If you are having writer's block, stop what you're doing - which is wanting, anyway, right? -  and choose any three words. Then try to do a 300 to 500-word flash fiction around those words for a couple of hours. If that doesn't grind up your stoppage, make it a 50-word ff. It can be the most rejuvenating thing in the world. Better than 3-weeks in the Bahamas. If you can clear your stoppage while lounging on a Bahamian beach, hurrah for you.
There are many short stories written by the accomplished. They knew and know the benefits of less is more. The beauty is, short stories force the writer to focus on each word. Otherwise, the results are probably going to be just garble. One cannot redeem oneself in the following chapters. Often, there isn't even a following paragraph. Get that one word and get it right.

Ernest Hemingway is credited with writing one of the best 6-word short stories: Baby shoes for sale. Never worn.
Now, isn't that lovely? I mean, really. A whole life experience - more than one - is penned in six words. That's craftsmanship.

I have just finished a collection of my short stories, short shorts, and flash-fiction, called Corliss and Other Award Winning Stories.
I'm no Hemingway (I only wish), but I've worked hard on these stories. I'm proud of them. They were rewritten and work shopped up the wazoo.
Sell-ability? Forget it. Other than famous writers and the Best American Short Stories collection, short stories on the whole don't sell well.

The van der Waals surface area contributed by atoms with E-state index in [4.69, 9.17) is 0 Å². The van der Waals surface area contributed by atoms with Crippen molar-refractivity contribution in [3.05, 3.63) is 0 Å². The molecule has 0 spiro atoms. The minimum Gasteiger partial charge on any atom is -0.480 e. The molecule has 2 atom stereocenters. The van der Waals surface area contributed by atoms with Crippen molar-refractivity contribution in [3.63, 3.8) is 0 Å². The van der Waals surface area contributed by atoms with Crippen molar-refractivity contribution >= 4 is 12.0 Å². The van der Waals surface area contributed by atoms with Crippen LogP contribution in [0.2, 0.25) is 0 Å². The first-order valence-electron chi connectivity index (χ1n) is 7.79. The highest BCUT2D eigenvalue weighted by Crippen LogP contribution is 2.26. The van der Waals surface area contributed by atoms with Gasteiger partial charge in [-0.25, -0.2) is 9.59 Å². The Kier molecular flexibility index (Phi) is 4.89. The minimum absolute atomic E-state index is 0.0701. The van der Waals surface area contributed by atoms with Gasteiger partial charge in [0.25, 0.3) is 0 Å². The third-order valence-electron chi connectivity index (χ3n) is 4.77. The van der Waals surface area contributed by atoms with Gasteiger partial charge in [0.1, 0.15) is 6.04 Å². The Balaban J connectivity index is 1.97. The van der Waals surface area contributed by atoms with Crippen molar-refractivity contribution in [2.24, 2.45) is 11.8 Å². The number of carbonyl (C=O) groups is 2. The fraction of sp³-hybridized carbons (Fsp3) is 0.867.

But that's not why we write them. Certainly not why I do. I want to sharpen my skills. I want to challenge myself. Then afterward, if allowed, I want to share, because there's something from the heart in a short story.

Do you have a short story, short short or flash fiction you would like to share? Whether you've written it or not, I would love to read it.
Life and short stories are for sharing. And you might win an eBook copy of Corliss and Other Award Winning Stores.


Heather Haven, writer
San Jose, California 95135
Heather’s author page at Amazon:

Email me at:

Monday, May 4, 2015

Liar, Liar, Pants on Fire

When I was a kid, I asked my mother why people lied. She said, "Usually it's because if that person tells the truth they won't get what they want."
That's probably more true than not. However, I find it interesting that there are so many words that mean a lie or liar, and most of them are just wonderful sounding. I mean, aren't we wasting terrific words on something that's supposed to be shameful and rotten?